Crude but powerful drawings; an eye-shattering color palette; helter-skelter plotting, often with anticlimactic, fall-off-the-cliff endings…terror and glee at the misery of humanity, salted with some token of morality. Yes, that’s the Fletcher Hanks formula for a unique, unforgettable, Golden Age comics masterpiece.
— Paul Di Filippo - Sci-fi Wire

Hanks’ hyperactive, colorful, robust, and crazy disproportionate art is perfectly matched to his over-the-top storytelling…Hanks left behind a body of work that’s compelling to read simply because it’s so lunatic and inadvertently hilarious. There are few artists, from the Golden Age to today, that so deftly blended goofy dialogue with terrifying violence and surreal situations; for better or worse, Hanks was a real original.
— The Onion A.V. Club

As much as I’ve been looking forward to the second collection, I honestly thought there was no way it could be as crazy, awesome, or crazy-awesome as the first one. I was wrong.
— Chris Sims -

Once you see one of Super Wizard Stardust’s grotesquely ironic
punishments or blonde bombshell Fantomah’s inexplicable transformations
to skull-headed jungle avenger, it’s impossible to look away.
Fantagraphics and Editor Paul Karasik take a return trip inside Hanks’
demented psyche, collecting the entire remaining chunk of the uniquely
unsettling work from this do-it-all Golden Age cartoonist of singular,
warped vision.
— Wizard

[T]hese extraordinary visions from a different, four-colour era are as bold and striking as they are violent and strange.... Classic comics from a different age.
— Grovel

I mean, holy. Effing. S---... Was Hanks insane or otherwise mentally handicapped? Dunno, but as editor Paul Karasik points out in his meaty introduction, this was a man mean enough to kick his 4-year-old son down a flight of stairs... You’ll love how much you hate [these works]; you’ll hate how much you love them.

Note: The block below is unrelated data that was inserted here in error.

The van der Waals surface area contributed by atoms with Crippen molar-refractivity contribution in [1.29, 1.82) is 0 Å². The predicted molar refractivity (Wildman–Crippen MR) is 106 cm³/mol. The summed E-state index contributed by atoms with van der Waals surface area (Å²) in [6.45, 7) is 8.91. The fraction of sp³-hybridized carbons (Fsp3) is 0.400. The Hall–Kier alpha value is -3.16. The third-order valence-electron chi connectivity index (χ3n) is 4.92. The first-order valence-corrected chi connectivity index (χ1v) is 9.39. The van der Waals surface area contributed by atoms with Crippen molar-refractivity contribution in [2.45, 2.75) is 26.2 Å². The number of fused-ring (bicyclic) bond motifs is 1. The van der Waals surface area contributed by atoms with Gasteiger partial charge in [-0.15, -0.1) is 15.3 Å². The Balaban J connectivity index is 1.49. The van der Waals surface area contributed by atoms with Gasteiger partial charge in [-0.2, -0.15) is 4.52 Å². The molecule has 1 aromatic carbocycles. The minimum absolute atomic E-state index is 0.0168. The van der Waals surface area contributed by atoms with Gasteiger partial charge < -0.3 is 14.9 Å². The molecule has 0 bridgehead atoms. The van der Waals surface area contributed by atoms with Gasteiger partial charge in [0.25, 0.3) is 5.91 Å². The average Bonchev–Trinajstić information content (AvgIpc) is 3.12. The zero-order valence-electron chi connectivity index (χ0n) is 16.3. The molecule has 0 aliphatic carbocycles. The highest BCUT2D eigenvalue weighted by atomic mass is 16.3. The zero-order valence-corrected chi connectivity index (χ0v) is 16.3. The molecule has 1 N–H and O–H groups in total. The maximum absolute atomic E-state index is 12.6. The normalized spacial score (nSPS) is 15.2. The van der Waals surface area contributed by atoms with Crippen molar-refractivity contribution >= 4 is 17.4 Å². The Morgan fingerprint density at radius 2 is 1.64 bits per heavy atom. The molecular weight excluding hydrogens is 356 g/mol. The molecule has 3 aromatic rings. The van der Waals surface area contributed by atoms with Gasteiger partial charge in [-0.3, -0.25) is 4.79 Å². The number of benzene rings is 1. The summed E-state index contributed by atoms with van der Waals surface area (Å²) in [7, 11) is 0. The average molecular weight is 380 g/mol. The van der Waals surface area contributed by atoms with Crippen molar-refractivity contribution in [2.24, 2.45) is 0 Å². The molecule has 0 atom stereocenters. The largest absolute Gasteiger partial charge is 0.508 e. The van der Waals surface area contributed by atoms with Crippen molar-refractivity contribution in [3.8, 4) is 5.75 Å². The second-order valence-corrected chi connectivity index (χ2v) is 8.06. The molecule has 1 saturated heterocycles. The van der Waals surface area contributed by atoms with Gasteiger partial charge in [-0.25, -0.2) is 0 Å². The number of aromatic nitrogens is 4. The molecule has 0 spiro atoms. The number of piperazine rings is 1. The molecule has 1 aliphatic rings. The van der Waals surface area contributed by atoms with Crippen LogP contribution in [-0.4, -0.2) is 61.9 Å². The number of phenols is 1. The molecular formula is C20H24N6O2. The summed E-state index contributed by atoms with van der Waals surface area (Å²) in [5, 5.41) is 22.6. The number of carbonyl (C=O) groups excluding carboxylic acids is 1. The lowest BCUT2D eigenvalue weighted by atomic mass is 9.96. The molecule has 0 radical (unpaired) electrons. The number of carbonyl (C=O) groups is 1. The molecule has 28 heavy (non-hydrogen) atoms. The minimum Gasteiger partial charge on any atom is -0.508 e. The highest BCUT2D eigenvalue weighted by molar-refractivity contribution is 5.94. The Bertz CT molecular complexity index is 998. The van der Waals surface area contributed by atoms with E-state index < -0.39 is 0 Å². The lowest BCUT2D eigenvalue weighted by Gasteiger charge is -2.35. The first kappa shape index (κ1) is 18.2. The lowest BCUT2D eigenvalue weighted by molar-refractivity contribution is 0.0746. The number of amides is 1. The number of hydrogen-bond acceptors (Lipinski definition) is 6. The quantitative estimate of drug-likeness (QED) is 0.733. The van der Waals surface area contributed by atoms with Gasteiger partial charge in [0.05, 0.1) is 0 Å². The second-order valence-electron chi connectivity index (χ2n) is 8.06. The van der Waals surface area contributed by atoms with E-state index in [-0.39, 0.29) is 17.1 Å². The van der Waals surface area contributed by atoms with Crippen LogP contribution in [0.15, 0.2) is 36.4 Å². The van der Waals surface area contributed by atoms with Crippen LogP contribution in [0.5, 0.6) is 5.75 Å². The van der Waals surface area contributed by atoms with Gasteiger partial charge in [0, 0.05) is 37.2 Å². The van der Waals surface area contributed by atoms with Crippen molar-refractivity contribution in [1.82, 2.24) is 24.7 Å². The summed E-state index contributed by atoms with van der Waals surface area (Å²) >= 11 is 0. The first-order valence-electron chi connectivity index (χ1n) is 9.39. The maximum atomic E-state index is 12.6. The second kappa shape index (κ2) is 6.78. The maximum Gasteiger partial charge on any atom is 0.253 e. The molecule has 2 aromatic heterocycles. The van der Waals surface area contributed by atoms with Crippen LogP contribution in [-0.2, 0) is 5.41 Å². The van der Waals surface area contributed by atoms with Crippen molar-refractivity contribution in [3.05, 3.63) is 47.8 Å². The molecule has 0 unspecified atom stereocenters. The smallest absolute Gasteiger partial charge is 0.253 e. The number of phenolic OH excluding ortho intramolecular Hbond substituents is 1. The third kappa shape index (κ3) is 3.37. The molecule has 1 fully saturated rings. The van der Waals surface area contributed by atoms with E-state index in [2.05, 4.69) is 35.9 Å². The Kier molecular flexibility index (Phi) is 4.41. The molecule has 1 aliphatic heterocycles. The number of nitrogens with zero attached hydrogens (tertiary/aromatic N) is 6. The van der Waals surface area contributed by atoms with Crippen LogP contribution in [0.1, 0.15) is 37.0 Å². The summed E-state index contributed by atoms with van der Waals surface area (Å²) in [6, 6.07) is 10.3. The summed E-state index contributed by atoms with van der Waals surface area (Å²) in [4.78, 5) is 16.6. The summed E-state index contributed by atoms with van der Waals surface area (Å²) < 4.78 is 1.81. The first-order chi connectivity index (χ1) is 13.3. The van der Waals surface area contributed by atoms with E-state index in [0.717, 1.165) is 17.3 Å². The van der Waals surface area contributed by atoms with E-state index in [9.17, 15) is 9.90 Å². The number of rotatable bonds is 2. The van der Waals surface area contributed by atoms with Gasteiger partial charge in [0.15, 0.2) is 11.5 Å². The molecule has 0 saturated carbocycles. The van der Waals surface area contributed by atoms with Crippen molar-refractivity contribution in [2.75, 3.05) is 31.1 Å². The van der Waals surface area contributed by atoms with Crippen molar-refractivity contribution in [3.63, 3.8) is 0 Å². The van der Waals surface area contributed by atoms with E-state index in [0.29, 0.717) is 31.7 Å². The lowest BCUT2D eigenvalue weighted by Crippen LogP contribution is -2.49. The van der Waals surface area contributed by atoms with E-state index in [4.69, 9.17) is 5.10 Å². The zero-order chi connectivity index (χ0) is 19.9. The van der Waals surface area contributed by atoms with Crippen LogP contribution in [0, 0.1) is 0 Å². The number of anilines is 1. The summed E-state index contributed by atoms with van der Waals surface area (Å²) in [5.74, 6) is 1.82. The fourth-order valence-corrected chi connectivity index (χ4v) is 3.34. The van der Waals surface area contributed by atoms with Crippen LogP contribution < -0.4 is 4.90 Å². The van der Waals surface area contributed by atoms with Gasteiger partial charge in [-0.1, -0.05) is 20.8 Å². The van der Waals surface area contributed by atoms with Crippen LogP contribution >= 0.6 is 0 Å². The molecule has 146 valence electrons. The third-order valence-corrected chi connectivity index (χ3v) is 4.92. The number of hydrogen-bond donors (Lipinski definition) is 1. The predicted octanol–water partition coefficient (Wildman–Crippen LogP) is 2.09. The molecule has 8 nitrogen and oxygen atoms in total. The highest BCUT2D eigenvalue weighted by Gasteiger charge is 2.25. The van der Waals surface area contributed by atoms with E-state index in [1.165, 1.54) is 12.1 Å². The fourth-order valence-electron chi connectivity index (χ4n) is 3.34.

— Rod Lott - Bookgasm

One of the greatest comic book talents you’ve never heard of.... If you want to understand the essence of comic books in their purest form then pick up You Shall Die by Your Own Evil Creation! and learn.

— Iann Robinson - Crave Online

Back in the Golden Age of comics there were few comic auteurs but Fletcher Hanks was one of the few. ... The stories are weird and grim. The art is unprofessional and beautiful.
— Nick Gazin - Vice

[T]hese surreal tales from the dawn of the super hero are uncompromisingly vivid, brutal, and at times, completely insane! ... Imagine reading this in the 1940s! It must have scared the crap out of people then, and it still remains eerie and bizarre even to this day!
— Edward Kaye - Hypergeek

Fletcher Hanks was one strange, f-ed up bastard who created some of the weirdest, creepiest, and (entirely by accident) most revealing comics of the Golden Era.
— Steve Hockensmith, author of Pride and Prejudice and Zombies

Fantagraphics, 9781606991602, 240pp.

Publication Date: September 8, 2009

About the Author

Fletcher Hanks (1889–1976) is an artist who, under various pseudonyms, wrote, drew, penciled, and inked his entire body of comics work from 1939–1941. Some consider his Fantomah character to be the first female superhero. He was an abusive alcoholic who was found frozen to death on a park bench.

Paul Karasik is the co-author (along with David Mazzucchelli) of the perennial graphic novel classic City of Glass, adapted from Paul Auster’s novel. He lives in Martha’s Vineyard.